Well-known internationally for pliage—his tie-dye-related method of constructing paintings in which folded, scrunched-up bundles of canvas are splashed with colour and then unravelled before stretching—Simon Hantaї was a reclusive figure who did not enjoy being in the spotlight. Studying art initially in the School of Fine Art in Budapest, Hantaï moved to Paris in 1948, where he befriended the Surrealists, including André Breton. However, Hantaї fell out with Breton when Hantaї showed enthusiasm for the work of Jackson Pollock and claimed it had connections with automatic writing. Becoming an abstractionist and exhibiting at Galerie Kleber in Paris in 1956, Hantaї was influenced by and became friends with George Mathieu. He also became interested in philosophy and Christian mysticism, becoming friends with Jacques Derrida and Gilles Deleuze. In some works Hantaї transcribed texts onto the canvases.
Hantaї developed his method of holistically and decoratively exploring landscape (Etude) and then the individual human figure (Meun) in the mid-1960s, and the white negative spaces became more compositionally dominant when he realised their importance. In the 1970s he then began working with a repetitive grid formation (Tabula), applied to very large sheets of canvas and resulting in rows and rows of splintery squares. In 1982 Hantaї represented France in the Venice Biennale, but in the following 16 years—apart from showing some white-on-white works with his Parisian dealer Jean Fournier—he stopped exhibiting. Hantai has had a large number of retrospectives: Centre Pompidou (1976, 2013); Simon Hantaï 1960–76, CAPC musée d'art contemporain de Bordeaux (1981); Simon Hantaï: Retrospective, Musée d'Art et d'Industrie, Saint-Etienne, France (1973); Simon Hantaї from 1960 to 1995: Retrospective, Westfälisches Landesmuseum Für Kunst Und Kulturgeschichte, Münster (1999).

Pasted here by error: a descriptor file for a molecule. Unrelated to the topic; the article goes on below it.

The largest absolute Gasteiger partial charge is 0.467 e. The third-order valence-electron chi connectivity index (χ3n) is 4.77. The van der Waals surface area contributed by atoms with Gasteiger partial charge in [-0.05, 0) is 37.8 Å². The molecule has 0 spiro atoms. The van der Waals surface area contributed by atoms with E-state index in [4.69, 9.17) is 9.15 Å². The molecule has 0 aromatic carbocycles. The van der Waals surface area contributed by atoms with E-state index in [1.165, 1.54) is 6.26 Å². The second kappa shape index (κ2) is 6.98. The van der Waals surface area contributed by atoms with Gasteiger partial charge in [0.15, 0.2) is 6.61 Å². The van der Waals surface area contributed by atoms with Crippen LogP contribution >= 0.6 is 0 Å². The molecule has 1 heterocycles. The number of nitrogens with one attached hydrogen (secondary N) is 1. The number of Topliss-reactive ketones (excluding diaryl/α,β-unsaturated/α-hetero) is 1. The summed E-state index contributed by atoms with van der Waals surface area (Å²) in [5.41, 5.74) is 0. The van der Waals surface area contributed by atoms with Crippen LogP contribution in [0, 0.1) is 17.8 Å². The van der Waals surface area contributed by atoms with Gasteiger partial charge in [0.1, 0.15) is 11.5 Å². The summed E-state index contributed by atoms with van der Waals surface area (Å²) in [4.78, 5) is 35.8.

His works are held at: Musée National d'Art Moderne, Centre Pompidou, Paris; Musée d'Art moderne de la Ville de Paris; The Museum of Modern Art, New York; National Gallery of Art, Washington, DC; Hirshhorn Museum and Sculpture Garden, Washington, DC; and Ludwig Museum of Contemporary Art, Budapest.
The Blancs, a series of paintings that Simon Hantaï (1922-2008) created in the early 1970s, have shards of transparent color that are arrayed over expanses of white space. These delicate large-scale works vary in the intensity of their tonalities, but all have a kind of wind-blown unpredictability, so that we are not exactly sure of how the pieces...